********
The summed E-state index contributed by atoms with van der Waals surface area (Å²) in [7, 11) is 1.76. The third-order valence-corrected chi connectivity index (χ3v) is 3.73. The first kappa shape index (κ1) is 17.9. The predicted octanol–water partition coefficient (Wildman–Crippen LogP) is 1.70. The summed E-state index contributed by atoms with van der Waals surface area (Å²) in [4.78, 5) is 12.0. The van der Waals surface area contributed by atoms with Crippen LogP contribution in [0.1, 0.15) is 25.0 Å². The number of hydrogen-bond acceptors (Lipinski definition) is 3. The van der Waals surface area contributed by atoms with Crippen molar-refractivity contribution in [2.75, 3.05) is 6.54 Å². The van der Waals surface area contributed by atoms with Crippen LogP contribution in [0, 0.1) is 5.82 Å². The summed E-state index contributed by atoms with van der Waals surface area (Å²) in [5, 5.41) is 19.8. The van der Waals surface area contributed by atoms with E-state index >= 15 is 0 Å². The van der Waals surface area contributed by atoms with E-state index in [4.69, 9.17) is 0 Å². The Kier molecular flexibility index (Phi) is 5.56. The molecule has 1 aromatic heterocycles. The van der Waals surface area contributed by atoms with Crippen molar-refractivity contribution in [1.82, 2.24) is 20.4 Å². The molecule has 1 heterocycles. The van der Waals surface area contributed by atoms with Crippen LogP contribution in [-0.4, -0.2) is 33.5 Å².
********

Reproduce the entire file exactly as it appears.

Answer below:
The summed E-state index contributed by atoms with van der Waals surface area (Å²) in [7, 11) is 1.76. The third-order valence-corrected chi connectivity index (χ3v) is 3.73. The first kappa shape index (κ1) is 17.9. The predicted octanol–water partition coefficient (Wildman–Crippen LogP) is 1.70. The summed E-state index contributed by atoms with van der Waals surface area (Å²) in [4.78, 5) is 12.0. The van der Waals surface area contributed by atoms with Crippen LogP contribution in [0.1, 0.15) is 25.0 Å². The number of hydrogen-bond acceptors (Lipinski definition) is 3. The van der Waals surface area contributed by atoms with Crippen molar-refractivity contribution in [2.75, 3.05) is 6.54 Å². The van der Waals surface area contributed by atoms with Crippen LogP contribution in [0, 0.1) is 5.82 Å². The summed E-state index contributed by atoms with van der Waals surface area (Å²) in [5, 5.41) is 19.8. The van der Waals surface area contributed by atoms with E-state index >= 15 is 0 Å². The van der Waals surface area contributed by atoms with E-state index in [4.69, 9.17) is 0 Å². The Kier molecular flexibility index (Phi) is 5.56. The molecule has 1 aromatic heterocycles. The van der Waals surface area contributed by atoms with Crippen molar-refractivity contribution in [1.82, 2.24) is 20.4 Å². The molecule has 1 heterocycles. The van der Waals surface area contributed by atoms with Crippen LogP contribution in [-0.4, -0.2) is 33.5 Å².